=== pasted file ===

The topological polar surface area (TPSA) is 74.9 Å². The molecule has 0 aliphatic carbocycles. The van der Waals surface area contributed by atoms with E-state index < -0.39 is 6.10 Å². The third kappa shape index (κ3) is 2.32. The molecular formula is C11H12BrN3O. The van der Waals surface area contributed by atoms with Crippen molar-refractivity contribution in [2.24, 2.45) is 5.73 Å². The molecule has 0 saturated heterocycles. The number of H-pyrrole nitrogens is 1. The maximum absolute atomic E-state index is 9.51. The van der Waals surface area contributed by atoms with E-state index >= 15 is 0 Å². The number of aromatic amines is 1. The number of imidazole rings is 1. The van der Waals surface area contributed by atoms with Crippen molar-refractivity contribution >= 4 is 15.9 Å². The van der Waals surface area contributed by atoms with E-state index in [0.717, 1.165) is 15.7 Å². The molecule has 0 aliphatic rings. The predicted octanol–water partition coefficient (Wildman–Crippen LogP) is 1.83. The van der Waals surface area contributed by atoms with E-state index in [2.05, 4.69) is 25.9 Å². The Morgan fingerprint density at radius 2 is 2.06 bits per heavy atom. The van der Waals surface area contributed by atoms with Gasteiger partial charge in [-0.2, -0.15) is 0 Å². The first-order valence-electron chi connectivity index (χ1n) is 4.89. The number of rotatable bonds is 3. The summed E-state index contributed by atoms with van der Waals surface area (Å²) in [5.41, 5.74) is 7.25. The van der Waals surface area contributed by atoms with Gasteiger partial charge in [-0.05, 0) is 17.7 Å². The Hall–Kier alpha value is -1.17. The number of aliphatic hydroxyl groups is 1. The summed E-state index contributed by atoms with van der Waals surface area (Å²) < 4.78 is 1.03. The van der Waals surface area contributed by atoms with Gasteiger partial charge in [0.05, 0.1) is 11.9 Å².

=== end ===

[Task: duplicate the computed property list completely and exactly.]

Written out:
The topological polar surface area (TPSA) is 74.9 Å². The molecule has 0 aliphatic carbocycles. The van der Waals surface area contributed by atoms with E-state index < -0.39 is 6.10 Å². The third kappa shape index (κ3) is 2.32. The molecular formula is C11H12BrN3O. The van der Waals surface area contributed by atoms with Crippen molar-refractivity contribution in [2.24, 2.45) is 5.73 Å². The molecule has 0 saturated heterocycles. The number of H-pyrrole nitrogens is 1. The maximum absolute atomic E-state index is 9.51. The van der Waals surface area contributed by atoms with E-state index >= 15 is 0 Å². The number of aromatic amines is 1. The number of imidazole rings is 1. The van der Waals surface area contributed by atoms with Crippen molar-refractivity contribution >= 4 is 15.9 Å². The van der Waals surface area contributed by atoms with E-state index in [0.717, 1.165) is 15.7 Å². The molecule has 0 aliphatic rings. The predicted octanol–water partition coefficient (Wildman–Crippen LogP) is 1.83. The van der Waals surface area contributed by atoms with E-state index in [2.05, 4.69) is 25.9 Å². The Morgan fingerprint density at radius 2 is 2.06 bits per heavy atom. The van der Waals surface area contributed by atoms with Gasteiger partial charge in [-0.2, -0.15) is 0 Å². The first-order valence-electron chi connectivity index (χ1n) is 4.89. The number of rotatable bonds is 3. The summed E-state index contributed by atoms with van der Waals surface area (Å²) in [5.41, 5.74) is 7.25. The van der Waals surface area contributed by atoms with Gasteiger partial charge in [-0.05, 0) is 17.7 Å². The Hall–Kier alpha value is -1.17. The number of aliphatic hydroxyl groups is 1. The summed E-state index contributed by atoms with van der Waals surface area (Å²) < 4.78 is 1.03. The van der Waals surface area contributed by atoms with Gasteiger partial charge in [0.05, 0.1) is 11.9 Å².